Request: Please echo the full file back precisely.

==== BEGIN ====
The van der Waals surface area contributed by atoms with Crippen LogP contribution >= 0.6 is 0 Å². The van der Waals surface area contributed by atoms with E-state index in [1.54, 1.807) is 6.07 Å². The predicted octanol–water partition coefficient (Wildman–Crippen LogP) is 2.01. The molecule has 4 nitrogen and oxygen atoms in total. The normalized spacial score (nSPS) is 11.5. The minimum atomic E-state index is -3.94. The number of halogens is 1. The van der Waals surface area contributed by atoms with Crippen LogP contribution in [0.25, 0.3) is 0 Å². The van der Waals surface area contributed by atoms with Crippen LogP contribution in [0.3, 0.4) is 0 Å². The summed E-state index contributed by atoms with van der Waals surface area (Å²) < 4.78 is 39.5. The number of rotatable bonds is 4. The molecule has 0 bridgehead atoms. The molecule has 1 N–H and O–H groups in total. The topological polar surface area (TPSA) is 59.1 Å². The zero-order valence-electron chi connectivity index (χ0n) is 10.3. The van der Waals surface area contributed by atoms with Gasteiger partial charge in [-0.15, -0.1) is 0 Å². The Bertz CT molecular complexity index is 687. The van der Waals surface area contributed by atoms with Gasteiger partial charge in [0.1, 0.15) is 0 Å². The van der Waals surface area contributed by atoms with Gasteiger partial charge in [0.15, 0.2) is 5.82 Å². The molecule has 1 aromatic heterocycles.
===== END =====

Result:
The van der Waals surface area contributed by atoms with Crippen LogP contribution >= 0.6 is 0 Å². The van der Waals surface area contributed by atoms with E-state index in [1.54, 1.807) is 6.07 Å². The predicted octanol–water partition coefficient (Wildman–Crippen LogP) is 2.01. The molecule has 4 nitrogen and oxygen atoms in total. The normalized spacial score (nSPS) is 11.5. The minimum atomic E-state index is -3.94. The number of halogens is 1. The van der Waals surface area contributed by atoms with Crippen LogP contribution in [0.25, 0.3) is 0 Å². The van der Waals surface area contributed by atoms with Crippen LogP contribution in [0.3, 0.4) is 0 Å². The summed E-state index contributed by atoms with van der Waals surface area (Å²) < 4.78 is 39.5. The number of rotatable bonds is 4. The molecule has 0 bridgehead atoms. The molecule has 1 N–H and O–H groups in total. The topological polar surface area (TPSA) is 59.1 Å². The zero-order valence-electron chi connectivity index (χ0n) is 10.3. The van der Waals surface area contributed by atoms with Gasteiger partial charge in [-0.15, -0.1) is 0 Å². The Bertz CT molecular complexity index is 687. The van der Waals surface area contributed by atoms with Gasteiger partial charge in [0.1, 0.15) is 0 Å². The van der Waals surface area contributed by atoms with Gasteiger partial charge in [0.15, 0.2) is 5.82 Å². The molecule has 1 aromatic heterocycles.